We spoke with business consultant, digital strategist and "Blogologist", Alister Cameron, about the process of digitisation and the challenges mid-sized enterprises face when adopting digital systems. In part 1 of his response to our questions, Cameron explores the role of the CIO in the process and considers the best approach for addressing emergent channels for communication.
Chris Kennett (CK): What are the digital challenges for medium-sized enterprises? How do they differ from small and large enterprises?
Alister Cameron (AC): I believe the single biggest challenge that digital adoption presents for the medium-sized enterprise is the frequently disruptive nature of that change, and the failure of the CEO and executive to grasp the characteristics of disruptive change.
The last decade especially, has shown that, for many businesses and industries, digitization is scary. A recent Gartner CIO report confirms - because it is truly disruptive, and is bringing with it new customers and new market opportunities, it in turn, demands a business model review, or even entirely new businesses.
This is scary for the average CIO because he/she is being given the CEO's problem to solve. In simple terms, it is reasonable to delegate a sustaining technology innovation to the CIO. That's their job. But innovation that is undertaken to meet the challenges of disruptive technological change is not the CIO's problem alone; it must go back to the CEO and the executive leadership in order to ensure that its impact on the business model is fully and properly assessed.
The necessary process and discipline here is to urgently and diligently investigate the nature of the digital opportunities and challenges, in order to separate out those innovation opportunities which are sustaining in their nature, versus those which are disruptive in their nature. The latter will challenge the business model itself, and may either require adjustment (small and large) to that model, or may suggest a new business entirely.
(CK): How do you go about introducing a tech shift for a medium-sized enterprise?
(AC): The smartest mid-sized enterprise CIO I know recently reminded me: "There is no such thing as digital strategy; there is only business strategy." In a similar vein, I'm not sure if there is such a thing as a pure-tech shift. If there is, it's probably trivial in nature. All other shifts or innovations have a technological element to them, but relate to a strategic shift and are thus as much a business problem, not a technology problem alone.
So, without meaning to sound trite, I'm suggesting that technology innovations work best when they're not treated as a technology matter alone, but are evaluated carefully for their cultural and process impacts as well, and are managed properly as part of a broader program of change. The technology is usually the easy bit; taking people safely on the ride is the hard bit.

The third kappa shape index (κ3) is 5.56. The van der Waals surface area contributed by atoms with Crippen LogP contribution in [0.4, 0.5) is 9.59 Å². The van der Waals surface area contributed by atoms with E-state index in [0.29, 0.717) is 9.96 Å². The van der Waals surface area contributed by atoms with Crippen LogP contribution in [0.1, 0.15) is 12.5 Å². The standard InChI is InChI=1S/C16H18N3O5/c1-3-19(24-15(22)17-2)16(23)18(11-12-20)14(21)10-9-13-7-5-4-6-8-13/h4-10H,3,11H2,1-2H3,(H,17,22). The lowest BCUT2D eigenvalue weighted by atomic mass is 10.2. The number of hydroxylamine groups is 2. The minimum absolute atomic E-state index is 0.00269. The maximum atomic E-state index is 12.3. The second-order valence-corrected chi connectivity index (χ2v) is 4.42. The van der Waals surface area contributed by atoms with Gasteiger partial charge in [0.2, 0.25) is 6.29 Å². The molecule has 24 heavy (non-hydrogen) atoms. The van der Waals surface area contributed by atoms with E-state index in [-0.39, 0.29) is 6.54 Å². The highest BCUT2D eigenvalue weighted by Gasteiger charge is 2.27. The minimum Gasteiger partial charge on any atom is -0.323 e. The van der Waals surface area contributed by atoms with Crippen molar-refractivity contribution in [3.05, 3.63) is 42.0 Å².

Tactically, I'm a firm believer in the Lean approach of failing fast. Our innovation efforts should look like a never-ending series of low-cost, fast-turn-around experiments. Lean and Agile principles are all about maximum learning for minimal waste (read: cost). Good strategy is about setting direction, but these tactics of rapid experimentation ensure we remain highly responsive to the market. Fortunately, the more digital your products and services, the more cost effectively and rapidly you can run in-market tests and surface valuable and actionable insights. Ask your web developers...
(CK): Our mid-sized business insights report said mobile and online will be the most important channels for marketing in 3-5 years. Is this for sales only? What other business functions are being affected by growth in mobile and online?
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(AC): When it comes to the marketing department, the danger is to miss out on the biggest opportunities because we're asking the wrong questions. Trying to work out which channels to market will most benefit from digital innovation is certainly helpful, but the danger here is that we focus on the technology, rather than on the customer. Further, that if we do focus on the customer, we're still asking the wrong questions.
Harvard Business School's Clayton Christensen has written, "Most companies segment their markets by customer demographics or product characteristics and differentiate their offerings by adding features and functions. But the consumer has a different view of the marketplace. He simply has a job to be done and is seeking to 'hire' the best product or service to do it."
A school of thought and a set of practices are emerging in response to this insight, called Jobs To Be Done (JTBD). This approach is designed to ensure that customer-focused innovation delivers valuable market insight and "out-of-the-box" thinking, and is not constrained by existing segmentation models or other model constraints. Aside from just better insights, a side-effect I've observed from JTBD is a renewed enthusiasm in marketers for deeper collaboration and engagement with customers.
Learning and applying JTBD is one way marketers are uncovering opportunities for product and channel innovation with a rigor and level of insight that insulates them from knee-jerk or unsophisticated reactions to digital innovation.
Stay tuned for Part 2 of our Q&A with Alister Cameron, where he explores inhibitors to change and what it is to be truly customer-centric. If you'd like to know more about Alister, please follow him at @alicam or read his blog at http://www.alistercameron.com/
This is another edition in the series of Q&A sessions with business leaders and experts. If you'd like to be involved in a Q&A session with Optus Business, get in touch with us at @optusbusiness on twitter or email us at email@example.com.
By Chris Kennett, Optus Business Industry Manager. More from Chris on Twitter: @ChrisRKennett